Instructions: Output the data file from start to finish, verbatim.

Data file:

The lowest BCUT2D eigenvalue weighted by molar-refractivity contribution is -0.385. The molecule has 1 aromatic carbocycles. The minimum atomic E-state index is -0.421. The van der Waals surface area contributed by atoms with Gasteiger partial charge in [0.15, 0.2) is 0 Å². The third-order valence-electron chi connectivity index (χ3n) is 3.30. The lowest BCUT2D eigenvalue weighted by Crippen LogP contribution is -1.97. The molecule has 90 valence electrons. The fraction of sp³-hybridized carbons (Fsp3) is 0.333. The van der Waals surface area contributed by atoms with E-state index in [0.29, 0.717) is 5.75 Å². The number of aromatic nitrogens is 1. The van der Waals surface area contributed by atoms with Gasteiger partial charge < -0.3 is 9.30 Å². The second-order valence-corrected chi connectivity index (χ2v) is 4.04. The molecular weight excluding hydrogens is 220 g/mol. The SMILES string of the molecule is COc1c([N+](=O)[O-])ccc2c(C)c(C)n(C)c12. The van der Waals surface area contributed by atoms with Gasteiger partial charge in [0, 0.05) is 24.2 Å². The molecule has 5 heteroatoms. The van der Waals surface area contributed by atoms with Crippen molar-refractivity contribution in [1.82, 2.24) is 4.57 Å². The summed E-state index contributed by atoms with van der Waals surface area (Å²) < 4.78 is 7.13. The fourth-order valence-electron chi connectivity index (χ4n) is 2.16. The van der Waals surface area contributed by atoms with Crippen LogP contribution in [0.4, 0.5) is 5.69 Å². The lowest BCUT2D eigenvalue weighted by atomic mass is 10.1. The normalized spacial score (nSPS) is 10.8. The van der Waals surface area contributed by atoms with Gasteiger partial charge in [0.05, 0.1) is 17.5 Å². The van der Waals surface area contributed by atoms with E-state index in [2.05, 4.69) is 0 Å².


The lowest BCUT2D eigenvalue weighted by molar-refractivity contribution is -0.385. The molecule has 1 aromatic carbocycles. The minimum atomic E-state index is -0.421. The van der Waals surface area contributed by atoms with Gasteiger partial charge in [0.15, 0.2) is 0 Å². The third-order valence-electron chi connectivity index (χ3n) is 3.30. The lowest BCUT2D eigenvalue weighted by Crippen LogP contribution is -1.97. The molecule has 90 valence electrons. The fraction of sp³-hybridized carbons (Fsp3) is 0.333. The van der Waals surface area contributed by atoms with E-state index in [0.29, 0.717) is 5.75 Å². The number of aromatic nitrogens is 1. The van der Waals surface area contributed by atoms with Gasteiger partial charge < -0.3 is 9.30 Å². The second-order valence-corrected chi connectivity index (χ2v) is 4.04. The molecular weight excluding hydrogens is 220 g/mol. The SMILES string of the molecule is COc1c([N+](=O)[O-])ccc2c(C)c(C)n(C)c12. The van der Waals surface area contributed by atoms with Gasteiger partial charge in [0, 0.05) is 24.2 Å². The molecule has 5 heteroatoms. The van der Waals surface area contributed by atoms with Crippen molar-refractivity contribution in [1.82, 2.24) is 4.57 Å². The summed E-state index contributed by atoms with van der Waals surface area (Å²) < 4.78 is 7.13. The fourth-order valence-electron chi connectivity index (χ4n) is 2.16. The van der Waals surface area contributed by atoms with Crippen LogP contribution in [0.4, 0.5) is 5.69 Å². The lowest BCUT2D eigenvalue weighted by atomic mass is 10.1. The normalized spacial score (nSPS) is 10.8. The van der Waals surface area contributed by atoms with Gasteiger partial charge in [0.05, 0.1) is 17.5 Å². The van der Waals surface area contributed by atoms with E-state index in [2.05, 4.69) is 0 Å².